Inflation affects us in two principal ways. First, our revolving note payable is generally tied to the prime and LIBOR interest rates so that increases in those interest rates would result in additional interest expense. Second, general inflation impacts prices paid for labor, parts and supplies. Whenever possible, we attempt to cover increased costs of production and capital by adjusting the prices of our products. However, we generally do not attempt to negotiate inflation-based price adjustment provisions into our contracts. Since order lead times can be more than twelve months, we have limited ability to pass on cost increases to our customers on a short-term basis. In addition, the markets we serve are competitive in nature, and competition limits our ability to pass through cost increases in many cases. We strive to minimize the effect of inflation through cost reductions and improved productivity.

 

 

 
23

 

  

Item 3.

Quantitative and Qualitative Disclosures About Market Risk.

 

Our primary market risk exposure is a change in interest rates and the effect of such a change on outstanding variable rate short-term and long-term debt. At March 31, 2016, we had no debt outstanding under our variable rate short-term and long-term debt agreements. Therefore, an increase of 1% in interest rates would not have a material adverse effect on our financial position or results of operations. We do not enter into market-risk-sensitive instruments for trading or other purposes.

 

We do not believe that there has been a material change in the nature or categories of the primary market risk exposures or the particular markets that present the primary risk of loss to us. As of the date of this report, we do not know of or expect any material changes in the general nature of our primary market risk exposure in the near term. In this discussion, “near term” means a period of one year following the date of the most recent balance sheet contained in this report.

 

Prevailing interest rates and interest rate relationships are primarily determined by market factors that are beyond our control. All information provided in response to this item consists of forward-looking statements. Reference is made to the section captioned “Forward-Looking Statements” before Part I of this Quarterly Report on Form 10-Q for a discussion of the limitations on such statements.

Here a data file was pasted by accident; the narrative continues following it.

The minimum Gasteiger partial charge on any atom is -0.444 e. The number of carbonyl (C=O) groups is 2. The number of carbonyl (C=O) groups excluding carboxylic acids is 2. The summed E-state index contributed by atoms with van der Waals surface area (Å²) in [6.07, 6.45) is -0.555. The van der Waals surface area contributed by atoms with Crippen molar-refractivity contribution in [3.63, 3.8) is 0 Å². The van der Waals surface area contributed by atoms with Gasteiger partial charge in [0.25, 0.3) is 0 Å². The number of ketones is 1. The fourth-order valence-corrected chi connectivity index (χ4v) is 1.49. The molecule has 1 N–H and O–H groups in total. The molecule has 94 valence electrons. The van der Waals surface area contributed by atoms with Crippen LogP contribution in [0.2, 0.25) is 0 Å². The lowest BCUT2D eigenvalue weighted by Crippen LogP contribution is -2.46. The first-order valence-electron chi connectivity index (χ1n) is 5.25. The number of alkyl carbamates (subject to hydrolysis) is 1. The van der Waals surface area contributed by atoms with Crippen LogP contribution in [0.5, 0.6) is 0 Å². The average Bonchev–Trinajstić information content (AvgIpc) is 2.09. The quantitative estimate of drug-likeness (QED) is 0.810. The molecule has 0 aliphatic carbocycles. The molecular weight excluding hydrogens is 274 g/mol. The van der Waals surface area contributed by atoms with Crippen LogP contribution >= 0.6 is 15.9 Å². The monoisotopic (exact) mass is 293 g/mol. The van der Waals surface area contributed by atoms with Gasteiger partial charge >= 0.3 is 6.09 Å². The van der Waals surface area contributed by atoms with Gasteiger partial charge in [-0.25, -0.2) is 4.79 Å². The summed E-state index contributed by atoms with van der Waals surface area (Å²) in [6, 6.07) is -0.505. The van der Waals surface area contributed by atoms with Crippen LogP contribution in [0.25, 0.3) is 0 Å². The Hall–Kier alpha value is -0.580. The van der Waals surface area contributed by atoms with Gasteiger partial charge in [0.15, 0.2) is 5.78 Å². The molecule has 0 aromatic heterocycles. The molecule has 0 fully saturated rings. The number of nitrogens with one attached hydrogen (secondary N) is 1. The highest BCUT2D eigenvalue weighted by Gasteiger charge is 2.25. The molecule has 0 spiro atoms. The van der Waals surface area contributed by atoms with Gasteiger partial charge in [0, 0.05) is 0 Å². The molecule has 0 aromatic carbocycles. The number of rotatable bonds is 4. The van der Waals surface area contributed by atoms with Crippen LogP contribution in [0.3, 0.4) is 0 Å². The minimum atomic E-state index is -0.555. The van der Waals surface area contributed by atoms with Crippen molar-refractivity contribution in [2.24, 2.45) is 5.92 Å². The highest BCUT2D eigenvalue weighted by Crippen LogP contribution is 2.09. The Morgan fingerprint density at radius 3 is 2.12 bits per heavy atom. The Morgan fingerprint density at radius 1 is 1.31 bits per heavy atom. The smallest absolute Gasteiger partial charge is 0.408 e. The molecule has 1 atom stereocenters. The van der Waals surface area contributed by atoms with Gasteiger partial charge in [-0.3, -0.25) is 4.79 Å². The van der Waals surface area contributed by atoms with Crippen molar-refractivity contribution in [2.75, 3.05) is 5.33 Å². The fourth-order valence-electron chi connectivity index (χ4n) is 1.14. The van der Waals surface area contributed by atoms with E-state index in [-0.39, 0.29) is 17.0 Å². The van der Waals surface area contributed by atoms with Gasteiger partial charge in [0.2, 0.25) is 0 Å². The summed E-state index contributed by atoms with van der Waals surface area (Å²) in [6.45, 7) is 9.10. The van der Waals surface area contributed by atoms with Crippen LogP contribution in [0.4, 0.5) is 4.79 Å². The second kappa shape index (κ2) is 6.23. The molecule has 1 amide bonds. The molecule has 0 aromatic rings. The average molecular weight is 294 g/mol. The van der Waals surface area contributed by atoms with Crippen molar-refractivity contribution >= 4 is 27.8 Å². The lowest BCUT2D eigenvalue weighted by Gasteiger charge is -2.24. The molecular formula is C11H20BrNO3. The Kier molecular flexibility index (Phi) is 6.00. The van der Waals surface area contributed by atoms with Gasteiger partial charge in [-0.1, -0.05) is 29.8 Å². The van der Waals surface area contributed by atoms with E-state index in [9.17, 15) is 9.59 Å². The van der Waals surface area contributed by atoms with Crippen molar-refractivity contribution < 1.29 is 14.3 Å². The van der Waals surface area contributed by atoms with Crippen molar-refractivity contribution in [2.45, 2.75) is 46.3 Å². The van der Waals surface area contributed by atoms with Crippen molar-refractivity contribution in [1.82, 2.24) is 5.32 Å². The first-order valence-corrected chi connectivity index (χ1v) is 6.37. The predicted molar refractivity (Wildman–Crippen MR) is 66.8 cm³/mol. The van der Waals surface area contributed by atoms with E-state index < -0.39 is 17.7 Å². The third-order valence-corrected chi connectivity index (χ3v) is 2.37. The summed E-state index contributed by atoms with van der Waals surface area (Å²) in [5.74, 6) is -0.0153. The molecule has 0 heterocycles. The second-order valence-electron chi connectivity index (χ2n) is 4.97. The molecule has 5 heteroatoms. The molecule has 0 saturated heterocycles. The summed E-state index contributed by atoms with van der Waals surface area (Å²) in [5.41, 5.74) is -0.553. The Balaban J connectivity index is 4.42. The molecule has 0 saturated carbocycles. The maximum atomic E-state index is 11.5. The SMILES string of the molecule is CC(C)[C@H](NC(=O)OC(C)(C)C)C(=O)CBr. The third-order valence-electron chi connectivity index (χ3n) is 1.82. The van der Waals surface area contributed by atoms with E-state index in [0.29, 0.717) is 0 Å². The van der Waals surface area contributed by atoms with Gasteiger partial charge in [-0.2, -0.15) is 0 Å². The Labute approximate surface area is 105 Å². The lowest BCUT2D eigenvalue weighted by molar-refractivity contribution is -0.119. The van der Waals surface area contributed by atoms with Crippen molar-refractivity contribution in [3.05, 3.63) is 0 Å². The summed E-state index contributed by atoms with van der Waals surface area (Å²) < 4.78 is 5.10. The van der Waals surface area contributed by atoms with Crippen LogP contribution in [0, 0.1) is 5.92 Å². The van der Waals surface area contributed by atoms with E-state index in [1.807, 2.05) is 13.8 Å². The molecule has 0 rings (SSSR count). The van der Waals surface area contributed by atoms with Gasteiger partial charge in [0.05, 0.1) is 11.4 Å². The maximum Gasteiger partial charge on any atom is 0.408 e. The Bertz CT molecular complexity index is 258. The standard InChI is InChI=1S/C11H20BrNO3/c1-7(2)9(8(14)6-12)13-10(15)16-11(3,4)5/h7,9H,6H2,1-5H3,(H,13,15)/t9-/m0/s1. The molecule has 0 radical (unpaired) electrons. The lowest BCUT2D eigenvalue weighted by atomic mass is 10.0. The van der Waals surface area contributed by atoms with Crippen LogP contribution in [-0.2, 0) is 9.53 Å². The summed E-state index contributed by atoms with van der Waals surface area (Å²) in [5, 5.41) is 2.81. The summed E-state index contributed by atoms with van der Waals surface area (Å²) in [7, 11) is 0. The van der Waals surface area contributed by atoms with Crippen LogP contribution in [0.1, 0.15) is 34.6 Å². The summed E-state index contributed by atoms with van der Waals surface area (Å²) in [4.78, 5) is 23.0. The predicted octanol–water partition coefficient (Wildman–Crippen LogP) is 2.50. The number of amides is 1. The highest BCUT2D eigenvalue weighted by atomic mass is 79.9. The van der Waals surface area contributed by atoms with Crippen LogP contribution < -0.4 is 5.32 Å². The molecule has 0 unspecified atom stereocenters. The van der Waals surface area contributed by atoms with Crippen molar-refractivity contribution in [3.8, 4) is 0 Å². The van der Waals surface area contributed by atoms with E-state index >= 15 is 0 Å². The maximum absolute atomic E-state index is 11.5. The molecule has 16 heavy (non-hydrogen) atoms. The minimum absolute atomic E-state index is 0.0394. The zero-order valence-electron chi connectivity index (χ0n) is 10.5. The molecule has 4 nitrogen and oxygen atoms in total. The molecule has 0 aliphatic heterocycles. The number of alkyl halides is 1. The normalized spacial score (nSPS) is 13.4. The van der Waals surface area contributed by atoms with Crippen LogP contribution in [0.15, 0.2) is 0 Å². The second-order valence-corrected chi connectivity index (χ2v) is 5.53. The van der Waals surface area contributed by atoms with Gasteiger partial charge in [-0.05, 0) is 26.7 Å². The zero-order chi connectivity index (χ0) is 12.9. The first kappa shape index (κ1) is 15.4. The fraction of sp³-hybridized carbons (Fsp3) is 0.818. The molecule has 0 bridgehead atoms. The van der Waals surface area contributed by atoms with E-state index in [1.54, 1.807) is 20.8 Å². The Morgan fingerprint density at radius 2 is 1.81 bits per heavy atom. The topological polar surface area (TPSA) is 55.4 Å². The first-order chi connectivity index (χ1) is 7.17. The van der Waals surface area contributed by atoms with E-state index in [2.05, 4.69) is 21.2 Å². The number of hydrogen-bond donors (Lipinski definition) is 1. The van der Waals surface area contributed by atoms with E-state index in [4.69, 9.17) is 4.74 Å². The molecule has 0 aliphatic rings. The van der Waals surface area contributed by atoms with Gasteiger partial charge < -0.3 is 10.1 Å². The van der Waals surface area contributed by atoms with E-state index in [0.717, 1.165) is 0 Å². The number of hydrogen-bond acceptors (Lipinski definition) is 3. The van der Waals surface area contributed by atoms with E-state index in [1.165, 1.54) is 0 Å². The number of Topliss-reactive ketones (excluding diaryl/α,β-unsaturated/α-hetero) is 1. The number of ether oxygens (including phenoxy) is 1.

Item 4.

Controls and Procedures.

 

An evaluation was performed under the supervision and with the participation of our management, including the Chief Executive Officer and Chief Financial Officer, of the effectiveness of the design and operation of our disclosure controls and procedures (as defined in Rule 13a-15(e) under the Securities Exchange Act of 1934) as of March 31, 2016. Based on and as of the time of such evaluation, our management, including the Chief Executive Officer and Chief Financial Officer, concluded that our disclosure controls and procedures were effective as of the end of the period covered by this report to ensure that information required to be disclosed by us in the reports that we file or submit is recorded, processed, summarized and reported within the time periods specified in the Securities and Exchange Commission's rules and forms. Disclosure controls and procedures include, without limitation, controls and procedures designed to ensure that information required to be disclosed by us in the reports that we file or submit under the Securities Exchange Act of 1934 is accumulated and communicated to our management, including our Chief Executive Officer and Chief Financial Officer, as appropriate to allow timely decisions regarding required disclosure.

 

There have been no changes in our internal control over financial reporting during the quarter ended March 31, 2016 that have materially affected, or are reasonably likely to materially affect, our internal control over financial reporting.

 

PART II.  OTHER INFORMATION

 

Item 1A.

Risk Factors

 

We have included in Part I, Item 1A of our Annual Report on Form 10-K for the year ended December 31, 2015, a description of certain risks and uncertainties that could affect our business, future performance or financial condition (the “Risk Factors”). There have been no material changes from the disclosure provided in the Form 10-K for the year ended December 31, 2015 with respect to the Risk Factors. Investors should consider the Risk Factors prior to making an investment decision with respect to our stock.